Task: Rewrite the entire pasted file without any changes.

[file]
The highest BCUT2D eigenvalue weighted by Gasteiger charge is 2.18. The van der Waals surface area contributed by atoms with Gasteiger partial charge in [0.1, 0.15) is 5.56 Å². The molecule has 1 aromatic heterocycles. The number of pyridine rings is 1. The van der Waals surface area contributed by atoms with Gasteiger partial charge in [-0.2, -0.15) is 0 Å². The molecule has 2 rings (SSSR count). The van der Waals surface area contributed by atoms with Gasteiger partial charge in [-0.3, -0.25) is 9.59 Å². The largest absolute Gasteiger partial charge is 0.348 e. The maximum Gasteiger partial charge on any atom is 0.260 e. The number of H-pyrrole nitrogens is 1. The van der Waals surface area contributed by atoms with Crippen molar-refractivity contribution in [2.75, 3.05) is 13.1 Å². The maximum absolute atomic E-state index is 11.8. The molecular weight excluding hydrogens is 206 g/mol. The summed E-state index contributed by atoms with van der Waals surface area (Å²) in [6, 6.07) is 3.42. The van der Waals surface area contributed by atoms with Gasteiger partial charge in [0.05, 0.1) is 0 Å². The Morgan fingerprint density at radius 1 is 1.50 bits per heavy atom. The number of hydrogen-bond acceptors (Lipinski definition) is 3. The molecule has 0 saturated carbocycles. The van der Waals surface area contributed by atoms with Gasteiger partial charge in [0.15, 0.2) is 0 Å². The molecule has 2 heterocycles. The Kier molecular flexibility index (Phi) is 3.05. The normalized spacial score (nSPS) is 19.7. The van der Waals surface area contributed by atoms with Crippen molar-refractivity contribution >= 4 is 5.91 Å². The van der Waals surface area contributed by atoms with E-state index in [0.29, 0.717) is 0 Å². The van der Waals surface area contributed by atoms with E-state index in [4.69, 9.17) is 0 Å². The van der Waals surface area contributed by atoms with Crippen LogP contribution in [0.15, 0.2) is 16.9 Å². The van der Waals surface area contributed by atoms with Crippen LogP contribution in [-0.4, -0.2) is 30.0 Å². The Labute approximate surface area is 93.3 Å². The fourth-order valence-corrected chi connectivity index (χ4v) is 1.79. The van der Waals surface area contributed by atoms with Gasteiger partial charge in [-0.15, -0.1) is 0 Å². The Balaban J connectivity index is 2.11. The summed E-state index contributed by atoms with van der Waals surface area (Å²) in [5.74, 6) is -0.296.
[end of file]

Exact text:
The highest BCUT2D eigenvalue weighted by Gasteiger charge is 2.18. The van der Waals surface area contributed by atoms with Gasteiger partial charge in [0.1, 0.15) is 5.56 Å². The molecule has 1 aromatic heterocycles. The number of pyridine rings is 1. The van der Waals surface area contributed by atoms with Gasteiger partial charge in [-0.2, -0.15) is 0 Å². The molecule has 2 rings (SSSR count). The van der Waals surface area contributed by atoms with Gasteiger partial charge in [-0.3, -0.25) is 9.59 Å². The largest absolute Gasteiger partial charge is 0.348 e. The maximum Gasteiger partial charge on any atom is 0.260 e. The number of H-pyrrole nitrogens is 1. The van der Waals surface area contributed by atoms with Crippen molar-refractivity contribution in [2.75, 3.05) is 13.1 Å². The maximum absolute atomic E-state index is 11.8. The molecular weight excluding hydrogens is 206 g/mol. The summed E-state index contributed by atoms with van der Waals surface area (Å²) in [6, 6.07) is 3.42. The van der Waals surface area contributed by atoms with Gasteiger partial charge in [0.05, 0.1) is 0 Å². The Morgan fingerprint density at radius 1 is 1.50 bits per heavy atom. The number of hydrogen-bond acceptors (Lipinski definition) is 3. The molecule has 0 saturated carbocycles. The van der Waals surface area contributed by atoms with Gasteiger partial charge in [0.15, 0.2) is 0 Å². The molecule has 2 heterocycles. The Kier molecular flexibility index (Phi) is 3.05. The normalized spacial score (nSPS) is 19.7. The van der Waals surface area contributed by atoms with Crippen molar-refractivity contribution >= 4 is 5.91 Å². The van der Waals surface area contributed by atoms with E-state index in [0.29, 0.717) is 0 Å². The van der Waals surface area contributed by atoms with E-state index in [4.69, 9.17) is 0 Å². The van der Waals surface area contributed by atoms with Crippen LogP contribution in [0.15, 0.2) is 16.9 Å². The van der Waals surface area contributed by atoms with Crippen LogP contribution in [-0.4, -0.2) is 30.0 Å². The Labute approximate surface area is 93.3 Å². The fourth-order valence-corrected chi connectivity index (χ4v) is 1.79. The van der Waals surface area contributed by atoms with Gasteiger partial charge in [-0.15, -0.1) is 0 Å². The Balaban J connectivity index is 2.11. The summed E-state index contributed by atoms with van der Waals surface area (Å²) in [5.74, 6) is -0.296.